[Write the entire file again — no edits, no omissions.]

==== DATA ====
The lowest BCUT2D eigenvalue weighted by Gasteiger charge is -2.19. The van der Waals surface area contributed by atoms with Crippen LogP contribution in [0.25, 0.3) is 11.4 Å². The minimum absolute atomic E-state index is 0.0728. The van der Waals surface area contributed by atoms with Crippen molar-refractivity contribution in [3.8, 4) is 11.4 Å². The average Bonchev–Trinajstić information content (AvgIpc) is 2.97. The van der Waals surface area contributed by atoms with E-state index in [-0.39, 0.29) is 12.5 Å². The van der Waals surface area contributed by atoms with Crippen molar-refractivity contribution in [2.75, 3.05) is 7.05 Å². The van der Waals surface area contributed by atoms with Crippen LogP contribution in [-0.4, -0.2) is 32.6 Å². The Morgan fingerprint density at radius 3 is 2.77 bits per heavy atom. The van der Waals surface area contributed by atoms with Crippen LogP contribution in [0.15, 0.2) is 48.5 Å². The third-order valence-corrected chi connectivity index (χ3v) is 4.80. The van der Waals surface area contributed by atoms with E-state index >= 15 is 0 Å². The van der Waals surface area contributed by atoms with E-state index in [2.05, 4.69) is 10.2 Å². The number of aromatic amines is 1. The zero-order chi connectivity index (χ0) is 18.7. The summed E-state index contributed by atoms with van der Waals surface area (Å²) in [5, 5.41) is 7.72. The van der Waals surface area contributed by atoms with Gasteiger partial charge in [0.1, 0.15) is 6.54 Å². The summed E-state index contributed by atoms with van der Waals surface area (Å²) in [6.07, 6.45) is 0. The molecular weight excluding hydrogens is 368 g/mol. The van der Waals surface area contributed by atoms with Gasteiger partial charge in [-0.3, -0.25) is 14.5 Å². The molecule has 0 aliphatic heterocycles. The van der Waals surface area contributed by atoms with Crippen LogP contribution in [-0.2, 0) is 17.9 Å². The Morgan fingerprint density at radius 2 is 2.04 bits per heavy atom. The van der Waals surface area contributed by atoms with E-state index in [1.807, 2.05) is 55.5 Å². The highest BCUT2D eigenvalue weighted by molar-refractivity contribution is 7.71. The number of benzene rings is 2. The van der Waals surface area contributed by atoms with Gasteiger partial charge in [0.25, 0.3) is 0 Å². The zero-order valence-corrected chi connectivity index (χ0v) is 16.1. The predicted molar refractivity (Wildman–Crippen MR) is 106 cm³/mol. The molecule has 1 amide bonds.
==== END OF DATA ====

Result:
The lowest BCUT2D eigenvalue weighted by Gasteiger charge is -2.19. The van der Waals surface area contributed by atoms with Crippen LogP contribution in [0.25, 0.3) is 11.4 Å². The minimum absolute atomic E-state index is 0.0728. The van der Waals surface area contributed by atoms with Crippen molar-refractivity contribution in [3.8, 4) is 11.4 Å². The average Bonchev–Trinajstić information content (AvgIpc) is 2.97. The van der Waals surface area contributed by atoms with E-state index in [-0.39, 0.29) is 12.5 Å². The van der Waals surface area contributed by atoms with Crippen molar-refractivity contribution in [2.75, 3.05) is 7.05 Å². The van der Waals surface area contributed by atoms with Crippen LogP contribution in [-0.4, -0.2) is 32.6 Å². The Morgan fingerprint density at radius 3 is 2.77 bits per heavy atom. The van der Waals surface area contributed by atoms with Crippen LogP contribution in [0.15, 0.2) is 48.5 Å². The third-order valence-corrected chi connectivity index (χ3v) is 4.80. The van der Waals surface area contributed by atoms with E-state index >= 15 is 0 Å². The van der Waals surface area contributed by atoms with E-state index in [2.05, 4.69) is 10.2 Å². The number of aromatic amines is 1. The zero-order chi connectivity index (χ0) is 18.7. The summed E-state index contributed by atoms with van der Waals surface area (Å²) in [5, 5.41) is 7.72. The van der Waals surface area contributed by atoms with Gasteiger partial charge in [0.1, 0.15) is 6.54 Å². The summed E-state index contributed by atoms with van der Waals surface area (Å²) in [6.07, 6.45) is 0. The molecular weight excluding hydrogens is 368 g/mol. The van der Waals surface area contributed by atoms with Gasteiger partial charge in [-0.3, -0.25) is 14.5 Å². The molecule has 0 aliphatic heterocycles. The van der Waals surface area contributed by atoms with Crippen LogP contribution in [-0.2, 0) is 17.9 Å². The Morgan fingerprint density at radius 2 is 2.04 bits per heavy atom. The van der Waals surface area contributed by atoms with E-state index in [1.807, 2.05) is 55.5 Å². The highest BCUT2D eigenvalue weighted by molar-refractivity contribution is 7.71. The number of benzene rings is 2. The van der Waals surface area contributed by atoms with Gasteiger partial charge in [0.25, 0.3) is 0 Å². The zero-order valence-corrected chi connectivity index (χ0v) is 16.1. The predicted molar refractivity (Wildman–Crippen MR) is 106 cm³/mol. The molecule has 1 amide bonds.